Prior to the Toddycats, I already started being very interested in JC (1998-1999) during a talk by the vice president of Nature Society (Singapore), Shawn Lum. Back then I was inspired to try to initiate mangrove restoration projects and I also joined NSS as a volunteer but nothing really took root until 2003 when I entered NUS. How? When I saw the poster.

But the love for nature began as a child as my parents brought us for hikes in the forest and romp at botanic gardens on weekends. My love for plants and animals had long manifested since I was young.

(4) How long have you been doing this, and have you won any awards thus far?

I would say that I have been doing this since December 2003 and never stopped. awards mentioned above.

After the Bayer Eco Mind, I got the HSBC NYAA Award and several NUS Student Achivement Awards

(5) What would you say are your key achievements in this area of environmental work (anything you're particularly proud of)?

it's a work in progress. I'm a perfectionist, I constantly feel that I haven't done enough. But key achievements are generally highlighted above. I do a lot of miscellaneous stuff that I haven't mentioned. I am quite proud of the fact I got highlighted by as a sort of pseudo international recognition. It helped spread the word more and that made me very encouraged to continue my work.

(6) Do you find this cause fulfilling? Why?

Absolutely. Every time I hear somebody come up to me saying that they felt inspired to do something for the environment, even if it's as simple as to stop using straws, I feel a sense of fulfillment.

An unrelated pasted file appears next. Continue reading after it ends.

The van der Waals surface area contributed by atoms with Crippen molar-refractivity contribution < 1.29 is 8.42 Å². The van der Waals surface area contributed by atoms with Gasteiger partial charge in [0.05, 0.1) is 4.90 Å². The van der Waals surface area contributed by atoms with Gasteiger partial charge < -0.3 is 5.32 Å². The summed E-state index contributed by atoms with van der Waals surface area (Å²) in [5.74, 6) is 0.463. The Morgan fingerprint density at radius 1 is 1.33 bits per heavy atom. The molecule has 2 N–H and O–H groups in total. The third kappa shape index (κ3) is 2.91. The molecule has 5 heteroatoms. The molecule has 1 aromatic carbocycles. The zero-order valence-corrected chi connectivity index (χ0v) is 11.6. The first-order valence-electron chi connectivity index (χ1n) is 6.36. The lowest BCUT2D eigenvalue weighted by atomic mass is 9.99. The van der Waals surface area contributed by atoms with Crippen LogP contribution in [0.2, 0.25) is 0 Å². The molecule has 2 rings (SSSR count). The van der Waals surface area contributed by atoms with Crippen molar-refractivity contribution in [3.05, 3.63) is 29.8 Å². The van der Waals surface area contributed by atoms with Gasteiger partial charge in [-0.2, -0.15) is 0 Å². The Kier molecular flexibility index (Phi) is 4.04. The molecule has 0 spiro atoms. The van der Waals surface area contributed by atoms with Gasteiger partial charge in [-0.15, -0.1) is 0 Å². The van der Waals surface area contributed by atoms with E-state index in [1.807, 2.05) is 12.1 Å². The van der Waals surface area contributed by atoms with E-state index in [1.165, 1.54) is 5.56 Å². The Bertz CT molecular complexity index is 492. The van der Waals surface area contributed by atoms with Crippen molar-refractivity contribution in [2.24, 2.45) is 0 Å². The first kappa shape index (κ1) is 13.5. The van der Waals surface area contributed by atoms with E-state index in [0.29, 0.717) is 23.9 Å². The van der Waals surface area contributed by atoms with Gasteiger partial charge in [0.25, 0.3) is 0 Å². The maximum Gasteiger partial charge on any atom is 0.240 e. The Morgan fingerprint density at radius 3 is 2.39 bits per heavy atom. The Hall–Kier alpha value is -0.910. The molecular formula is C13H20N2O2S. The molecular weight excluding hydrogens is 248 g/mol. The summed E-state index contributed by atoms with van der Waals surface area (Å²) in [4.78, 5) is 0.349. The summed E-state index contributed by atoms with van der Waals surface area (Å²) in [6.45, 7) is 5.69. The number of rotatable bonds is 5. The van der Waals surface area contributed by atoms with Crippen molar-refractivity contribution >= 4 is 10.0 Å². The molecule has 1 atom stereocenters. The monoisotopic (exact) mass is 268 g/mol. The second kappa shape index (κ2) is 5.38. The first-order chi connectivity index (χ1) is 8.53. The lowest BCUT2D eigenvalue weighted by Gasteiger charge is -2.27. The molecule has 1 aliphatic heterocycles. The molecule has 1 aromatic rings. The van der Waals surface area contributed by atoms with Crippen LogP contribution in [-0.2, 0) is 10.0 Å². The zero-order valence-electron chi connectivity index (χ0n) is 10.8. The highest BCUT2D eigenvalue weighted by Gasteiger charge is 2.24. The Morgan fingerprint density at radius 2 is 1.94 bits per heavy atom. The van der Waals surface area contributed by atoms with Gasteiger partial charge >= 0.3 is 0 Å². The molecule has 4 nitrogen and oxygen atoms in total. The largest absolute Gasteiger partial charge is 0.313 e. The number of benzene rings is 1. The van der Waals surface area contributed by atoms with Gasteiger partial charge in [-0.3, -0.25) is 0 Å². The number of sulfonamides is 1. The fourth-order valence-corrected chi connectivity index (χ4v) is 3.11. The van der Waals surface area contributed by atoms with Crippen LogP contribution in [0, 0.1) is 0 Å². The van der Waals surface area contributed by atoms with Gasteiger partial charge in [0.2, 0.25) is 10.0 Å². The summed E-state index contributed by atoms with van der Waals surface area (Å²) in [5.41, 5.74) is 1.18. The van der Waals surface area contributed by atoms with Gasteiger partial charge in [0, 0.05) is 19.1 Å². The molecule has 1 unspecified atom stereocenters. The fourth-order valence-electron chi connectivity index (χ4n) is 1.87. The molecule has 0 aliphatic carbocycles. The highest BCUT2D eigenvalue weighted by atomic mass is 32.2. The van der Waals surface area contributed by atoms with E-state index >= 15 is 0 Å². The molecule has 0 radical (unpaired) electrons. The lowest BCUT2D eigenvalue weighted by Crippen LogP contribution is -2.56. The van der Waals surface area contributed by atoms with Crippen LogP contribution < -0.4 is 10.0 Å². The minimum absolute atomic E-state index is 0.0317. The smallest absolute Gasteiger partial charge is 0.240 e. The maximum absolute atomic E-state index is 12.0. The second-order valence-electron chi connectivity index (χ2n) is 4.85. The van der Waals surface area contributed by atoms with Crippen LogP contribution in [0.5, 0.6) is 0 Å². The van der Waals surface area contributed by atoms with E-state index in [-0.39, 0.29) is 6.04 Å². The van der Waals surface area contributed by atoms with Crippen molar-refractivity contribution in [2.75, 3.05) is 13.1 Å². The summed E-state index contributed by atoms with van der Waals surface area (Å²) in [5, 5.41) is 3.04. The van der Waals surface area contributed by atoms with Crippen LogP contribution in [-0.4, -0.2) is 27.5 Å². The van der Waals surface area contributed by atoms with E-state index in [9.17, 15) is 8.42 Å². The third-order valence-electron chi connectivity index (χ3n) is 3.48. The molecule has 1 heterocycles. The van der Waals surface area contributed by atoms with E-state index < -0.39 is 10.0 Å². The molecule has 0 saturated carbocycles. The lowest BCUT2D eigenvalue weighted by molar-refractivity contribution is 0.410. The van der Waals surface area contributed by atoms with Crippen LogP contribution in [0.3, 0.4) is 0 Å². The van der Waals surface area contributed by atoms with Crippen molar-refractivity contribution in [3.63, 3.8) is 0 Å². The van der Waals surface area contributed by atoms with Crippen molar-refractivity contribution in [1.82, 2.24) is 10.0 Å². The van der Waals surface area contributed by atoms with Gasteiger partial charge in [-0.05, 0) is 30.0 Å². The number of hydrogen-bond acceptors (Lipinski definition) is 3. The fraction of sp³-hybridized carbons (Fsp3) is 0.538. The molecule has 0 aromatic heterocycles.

(7) Are there any difficulties which you've faced along the road (eg sacrifices, juggling pursuit of work/education and env cause, ridicule from others)?

(8) How did you surmount these difficulties?
Not giving up. Talking to others, exchanging notes, encouraging each other, knowing that we made a different, hearing little encouragements from people we guide or people who felt inspired by us always always helps gives me enough burst of energy to last quite a while. Discouraging comments dampens the spirit but small lil encouragements go a long long way. This is why we try to advocate giving constructive feedback and positive comments whenever possible. Too little good news out there that people forget that there are actually a lot of positive things out there. And people doing good work need a lil pat on the back to affirm their work and to give them motivations to continue on with their work. A deserving compliment goes a long way. People tend to only complain about negative things and forget to give praise to the things they like about the things around them. Only when it's gone then they complain. To preempt that, we need to remind people of the positive things there to show that they are very much appreciated.